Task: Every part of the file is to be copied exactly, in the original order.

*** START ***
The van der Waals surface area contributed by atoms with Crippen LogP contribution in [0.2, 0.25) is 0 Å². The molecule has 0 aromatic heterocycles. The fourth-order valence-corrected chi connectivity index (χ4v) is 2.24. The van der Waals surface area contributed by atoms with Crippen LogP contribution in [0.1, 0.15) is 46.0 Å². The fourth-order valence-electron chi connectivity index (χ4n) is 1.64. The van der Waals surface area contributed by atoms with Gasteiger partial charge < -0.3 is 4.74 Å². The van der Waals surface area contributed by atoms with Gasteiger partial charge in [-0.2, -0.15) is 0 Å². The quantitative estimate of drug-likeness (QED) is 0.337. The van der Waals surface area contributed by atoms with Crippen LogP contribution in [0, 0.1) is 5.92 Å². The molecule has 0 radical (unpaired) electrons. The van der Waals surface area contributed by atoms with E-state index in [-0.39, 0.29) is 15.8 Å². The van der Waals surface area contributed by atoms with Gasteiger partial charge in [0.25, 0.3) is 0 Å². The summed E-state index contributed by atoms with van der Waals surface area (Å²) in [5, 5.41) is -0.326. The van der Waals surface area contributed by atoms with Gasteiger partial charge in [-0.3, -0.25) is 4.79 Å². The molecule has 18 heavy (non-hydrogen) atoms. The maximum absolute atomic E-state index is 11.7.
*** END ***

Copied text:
The van der Waals surface area contributed by atoms with Crippen LogP contribution in [0.2, 0.25) is 0 Å². The molecule has 0 aromatic heterocycles. The fourth-order valence-corrected chi connectivity index (χ4v) is 2.24. The van der Waals surface area contributed by atoms with Crippen LogP contribution in [0.1, 0.15) is 46.0 Å². The fourth-order valence-electron chi connectivity index (χ4n) is 1.64. The van der Waals surface area contributed by atoms with Gasteiger partial charge < -0.3 is 4.74 Å². The van der Waals surface area contributed by atoms with Gasteiger partial charge in [-0.2, -0.15) is 0 Å². The quantitative estimate of drug-likeness (QED) is 0.337. The van der Waals surface area contributed by atoms with Crippen LogP contribution in [0, 0.1) is 5.92 Å². The molecule has 0 radical (unpaired) electrons. The van der Waals surface area contributed by atoms with E-state index in [-0.39, 0.29) is 15.8 Å². The van der Waals surface area contributed by atoms with Gasteiger partial charge in [0.25, 0.3) is 0 Å². The summed E-state index contributed by atoms with van der Waals surface area (Å²) in [5, 5.41) is -0.326. The van der Waals surface area contributed by atoms with Gasteiger partial charge in [-0.3, -0.25) is 4.79 Å². The molecule has 18 heavy (non-hydrogen) atoms. The maximum absolute atomic E-state index is 11.7.